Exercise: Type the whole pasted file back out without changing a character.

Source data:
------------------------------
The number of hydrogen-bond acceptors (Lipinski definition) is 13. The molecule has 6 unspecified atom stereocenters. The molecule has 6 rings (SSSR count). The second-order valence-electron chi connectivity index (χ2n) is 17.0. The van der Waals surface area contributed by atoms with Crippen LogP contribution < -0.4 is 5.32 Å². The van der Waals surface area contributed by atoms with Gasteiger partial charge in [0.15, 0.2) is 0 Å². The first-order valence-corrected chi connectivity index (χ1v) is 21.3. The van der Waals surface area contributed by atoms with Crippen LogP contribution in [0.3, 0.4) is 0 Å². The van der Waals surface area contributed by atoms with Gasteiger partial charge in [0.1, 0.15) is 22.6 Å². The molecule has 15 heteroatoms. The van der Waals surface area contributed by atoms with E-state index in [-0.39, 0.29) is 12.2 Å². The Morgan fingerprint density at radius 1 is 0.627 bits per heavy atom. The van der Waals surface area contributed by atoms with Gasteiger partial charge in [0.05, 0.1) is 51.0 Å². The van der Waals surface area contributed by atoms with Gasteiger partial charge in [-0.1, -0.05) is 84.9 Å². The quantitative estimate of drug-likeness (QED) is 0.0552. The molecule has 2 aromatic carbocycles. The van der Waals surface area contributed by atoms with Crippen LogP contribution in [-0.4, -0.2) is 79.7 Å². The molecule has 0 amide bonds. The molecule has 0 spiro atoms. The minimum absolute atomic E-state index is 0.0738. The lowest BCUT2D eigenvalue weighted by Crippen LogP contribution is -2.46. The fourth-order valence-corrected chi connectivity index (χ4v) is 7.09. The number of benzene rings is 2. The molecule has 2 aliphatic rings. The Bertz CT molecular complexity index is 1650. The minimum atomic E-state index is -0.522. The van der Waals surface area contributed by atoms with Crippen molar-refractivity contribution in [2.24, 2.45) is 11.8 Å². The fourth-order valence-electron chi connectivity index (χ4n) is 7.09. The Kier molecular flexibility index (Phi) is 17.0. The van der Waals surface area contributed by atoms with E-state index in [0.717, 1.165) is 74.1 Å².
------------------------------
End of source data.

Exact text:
The number of hydrogen-bond acceptors (Lipinski definition) is 13. The molecule has 6 unspecified atom stereocenters. The molecule has 6 rings (SSSR count). The second-order valence-electron chi connectivity index (χ2n) is 17.0. The van der Waals surface area contributed by atoms with Crippen LogP contribution < -0.4 is 5.32 Å². The van der Waals surface area contributed by atoms with Gasteiger partial charge in [0.15, 0.2) is 0 Å². The first-order valence-corrected chi connectivity index (χ1v) is 21.3. The van der Waals surface area contributed by atoms with Crippen LogP contribution in [0.3, 0.4) is 0 Å². The van der Waals surface area contributed by atoms with Gasteiger partial charge in [0.1, 0.15) is 22.6 Å². The molecule has 15 heteroatoms. The van der Waals surface area contributed by atoms with E-state index in [-0.39, 0.29) is 12.2 Å². The Morgan fingerprint density at radius 1 is 0.627 bits per heavy atom. The van der Waals surface area contributed by atoms with Gasteiger partial charge in [0.05, 0.1) is 51.0 Å². The van der Waals surface area contributed by atoms with Gasteiger partial charge in [-0.1, -0.05) is 84.9 Å². The quantitative estimate of drug-likeness (QED) is 0.0552. The molecule has 2 aromatic carbocycles. The van der Waals surface area contributed by atoms with Crippen LogP contribution in [-0.4, -0.2) is 79.7 Å². The molecule has 0 amide bonds. The molecule has 0 spiro atoms. The minimum absolute atomic E-state index is 0.0738. The lowest BCUT2D eigenvalue weighted by Crippen LogP contribution is -2.46. The fourth-order valence-corrected chi connectivity index (χ4v) is 7.09. The number of benzene rings is 2. The molecule has 2 aliphatic rings. The Bertz CT molecular complexity index is 1650. The minimum atomic E-state index is -0.522. The van der Waals surface area contributed by atoms with Crippen molar-refractivity contribution in [2.24, 2.45) is 11.8 Å². The fourth-order valence-electron chi connectivity index (χ4n) is 7.09. The Kier molecular flexibility index (Phi) is 17.0. The van der Waals surface area contributed by atoms with E-state index in [0.717, 1.165) is 74.1 Å².